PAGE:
“For now, the most effective means of enforcing IP rights as a songwriter in the metaverse is probably to simply enforce those IP rights on Web2 platforms like YouTube, Instagram, etc., through what is known as Content ID. Content ID is an automated system that removes content from those platforms if that content infringes someone’s music copyright,” Spottie Wifi explained. “This can help enforce copyright in the metaverse because a lot of content that is broadcast in the metaverse still comes from those Web2 platforms.”
This brings to light another issue surrounding copyright. If users can create their own virtual spaces or events within the metaverse, they will likely want to include copyrighted music as a part of their creation, just like on social media platforms. This could raise issues around obtaining the necessary licenses to use the music, and monitoring and enforcing those licenses.
As the metaverse is likely to be global, determining who monitors and enforces licenses could pose challenges because copyright law, performance rights, music licensing and regulation would be cross-jurisdictional. The global aspect also causes other issues outside of copyright, with questions about how to properly compensate musicians when their work does get used. As a standard for music licensing gets set for this space, royalty structures that differ from traditional music licensing models could be complex.
Licensing potential in the metaverse
Broadcasting music into the metaverse from Web2 platforms to protect artists might be the easiest thing to do now, but this method will become outdated when music licensing in the metaverse provides more protection.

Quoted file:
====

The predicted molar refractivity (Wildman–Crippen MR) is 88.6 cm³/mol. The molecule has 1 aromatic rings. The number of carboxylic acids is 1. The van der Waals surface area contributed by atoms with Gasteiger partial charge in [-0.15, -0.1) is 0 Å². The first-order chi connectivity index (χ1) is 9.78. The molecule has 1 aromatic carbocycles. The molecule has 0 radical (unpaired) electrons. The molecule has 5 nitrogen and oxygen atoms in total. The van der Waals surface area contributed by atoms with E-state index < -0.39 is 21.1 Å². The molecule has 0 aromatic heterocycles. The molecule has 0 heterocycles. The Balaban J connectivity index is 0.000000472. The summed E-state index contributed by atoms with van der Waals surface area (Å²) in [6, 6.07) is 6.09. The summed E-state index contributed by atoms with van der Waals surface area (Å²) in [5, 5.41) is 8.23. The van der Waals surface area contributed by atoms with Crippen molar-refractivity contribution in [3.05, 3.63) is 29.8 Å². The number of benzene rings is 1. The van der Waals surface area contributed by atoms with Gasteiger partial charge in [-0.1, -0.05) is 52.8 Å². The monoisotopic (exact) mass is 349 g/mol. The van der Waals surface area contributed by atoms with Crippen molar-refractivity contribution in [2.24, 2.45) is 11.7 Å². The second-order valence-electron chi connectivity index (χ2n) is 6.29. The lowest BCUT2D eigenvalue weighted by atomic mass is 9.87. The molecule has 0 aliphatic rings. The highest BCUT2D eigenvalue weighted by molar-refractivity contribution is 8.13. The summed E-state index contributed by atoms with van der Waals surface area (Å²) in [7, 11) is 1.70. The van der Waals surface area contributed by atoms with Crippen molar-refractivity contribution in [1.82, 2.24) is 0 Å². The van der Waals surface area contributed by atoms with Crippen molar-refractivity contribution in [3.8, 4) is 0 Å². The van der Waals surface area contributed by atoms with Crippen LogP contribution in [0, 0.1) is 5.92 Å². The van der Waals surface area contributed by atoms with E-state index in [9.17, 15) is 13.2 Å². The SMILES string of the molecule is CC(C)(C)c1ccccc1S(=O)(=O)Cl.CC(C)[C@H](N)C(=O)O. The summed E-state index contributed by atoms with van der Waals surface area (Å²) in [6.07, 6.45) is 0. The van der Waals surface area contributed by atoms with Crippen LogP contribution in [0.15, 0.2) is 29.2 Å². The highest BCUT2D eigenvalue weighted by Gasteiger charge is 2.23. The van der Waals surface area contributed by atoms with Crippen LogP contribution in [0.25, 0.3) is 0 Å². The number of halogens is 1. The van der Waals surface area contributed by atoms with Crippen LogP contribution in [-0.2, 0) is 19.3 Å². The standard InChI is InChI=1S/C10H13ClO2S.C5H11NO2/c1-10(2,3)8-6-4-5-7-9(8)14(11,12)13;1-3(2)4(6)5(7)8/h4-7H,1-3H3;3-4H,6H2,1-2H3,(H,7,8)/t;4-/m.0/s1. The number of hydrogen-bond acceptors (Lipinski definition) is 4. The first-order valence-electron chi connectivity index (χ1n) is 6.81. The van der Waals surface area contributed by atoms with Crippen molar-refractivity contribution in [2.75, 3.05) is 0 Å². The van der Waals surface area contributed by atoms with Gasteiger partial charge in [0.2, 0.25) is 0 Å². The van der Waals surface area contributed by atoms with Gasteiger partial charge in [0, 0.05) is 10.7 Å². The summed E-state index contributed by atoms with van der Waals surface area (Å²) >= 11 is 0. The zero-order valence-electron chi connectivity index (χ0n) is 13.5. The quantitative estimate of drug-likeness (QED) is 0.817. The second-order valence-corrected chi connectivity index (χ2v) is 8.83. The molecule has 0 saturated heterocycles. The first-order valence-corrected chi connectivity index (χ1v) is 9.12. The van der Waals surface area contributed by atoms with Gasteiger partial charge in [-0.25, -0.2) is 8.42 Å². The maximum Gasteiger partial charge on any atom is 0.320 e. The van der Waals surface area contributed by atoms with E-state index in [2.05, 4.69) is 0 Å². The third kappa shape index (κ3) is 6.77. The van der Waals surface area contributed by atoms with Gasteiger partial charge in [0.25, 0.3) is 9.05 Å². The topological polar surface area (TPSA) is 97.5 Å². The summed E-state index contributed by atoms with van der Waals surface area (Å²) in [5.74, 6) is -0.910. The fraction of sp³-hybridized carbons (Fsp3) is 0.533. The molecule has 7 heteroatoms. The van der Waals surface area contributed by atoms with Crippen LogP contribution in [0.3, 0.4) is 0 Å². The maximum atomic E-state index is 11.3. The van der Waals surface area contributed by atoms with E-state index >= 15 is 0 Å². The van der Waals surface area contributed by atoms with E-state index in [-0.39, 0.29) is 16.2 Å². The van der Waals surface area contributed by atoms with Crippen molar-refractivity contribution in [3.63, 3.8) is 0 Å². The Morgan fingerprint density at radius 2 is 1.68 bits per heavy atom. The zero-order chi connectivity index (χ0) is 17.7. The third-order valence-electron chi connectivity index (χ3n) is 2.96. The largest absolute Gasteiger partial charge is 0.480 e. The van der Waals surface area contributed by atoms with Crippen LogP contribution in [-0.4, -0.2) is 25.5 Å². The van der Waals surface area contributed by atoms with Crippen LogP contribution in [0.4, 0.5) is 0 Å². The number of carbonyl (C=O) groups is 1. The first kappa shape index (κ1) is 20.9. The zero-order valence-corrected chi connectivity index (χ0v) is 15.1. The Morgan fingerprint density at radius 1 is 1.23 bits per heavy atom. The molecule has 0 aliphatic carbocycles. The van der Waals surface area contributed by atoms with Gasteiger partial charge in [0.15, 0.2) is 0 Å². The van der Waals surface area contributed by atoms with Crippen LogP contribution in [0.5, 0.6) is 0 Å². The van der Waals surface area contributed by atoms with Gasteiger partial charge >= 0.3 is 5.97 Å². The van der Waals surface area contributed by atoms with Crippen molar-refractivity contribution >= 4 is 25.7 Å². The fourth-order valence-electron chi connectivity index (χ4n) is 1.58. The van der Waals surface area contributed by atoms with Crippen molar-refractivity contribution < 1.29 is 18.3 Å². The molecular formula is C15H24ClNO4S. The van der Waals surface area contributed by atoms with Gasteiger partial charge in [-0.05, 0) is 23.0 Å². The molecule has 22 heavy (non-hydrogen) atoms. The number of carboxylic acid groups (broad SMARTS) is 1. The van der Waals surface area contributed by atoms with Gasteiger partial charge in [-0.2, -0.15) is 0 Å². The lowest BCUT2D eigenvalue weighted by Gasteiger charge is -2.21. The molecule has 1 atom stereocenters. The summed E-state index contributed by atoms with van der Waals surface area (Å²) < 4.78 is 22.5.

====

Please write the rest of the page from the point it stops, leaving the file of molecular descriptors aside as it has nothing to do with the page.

According to Hendrik Hey, founder of media licensing firm Media Industry Licensing Content — a blockchain-based content licensing company — a new approach to licensing is on the horizon.
“There is a simple interface being developed where any musician can enter their license information. Licensing music in the metaverse works with the addition of blockchain technology. In a blockchain, anyone who knows what they are doing can create a hash in which they store all the information relevant to the license. The assets that someone would want to license are then found in the metaverse itself,” Hey told Cointelegraph.
While not entirely theft-proof, the blockchain hash is relatively safe and transparent, and could make the licensing process much easier.
“The blockchain hash will be automatically generated and would then serve as proof that the information of the license is correct. It is important to be able to prove that you are the true owner of a license and that the information is accurate, and the blockchain can clearly show who the real owner is in the event of a legal dispute,” Hay added.
The developments Hey discusses would simplify the process, as the places where the music is found would provide explicit information about what the licensor wants. The user could then decide if they want the license or not. This cuts out many steps, gets everyone to their destination quickly and can set standards currently missing in the space.
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From developmental and artistic perspectives, the future of the metaverse is bright, with massive potential for success and high earnings for content creators.
When Spottie Wifi sold his album as an NFT collection, he generated $192,000 in just 60 seconds. The revenue went directly to his wallet, and intermediaries were cut out. With NFT releases, the artists own their music and increase potential revenue.
The metaverse could become the new mainstream as its popularity increases. With people like Hey developing the space, and artists like Spottie Wifi experimenting with it, music licensing will become less complicated and no longer fold under the pressure of digital spaces.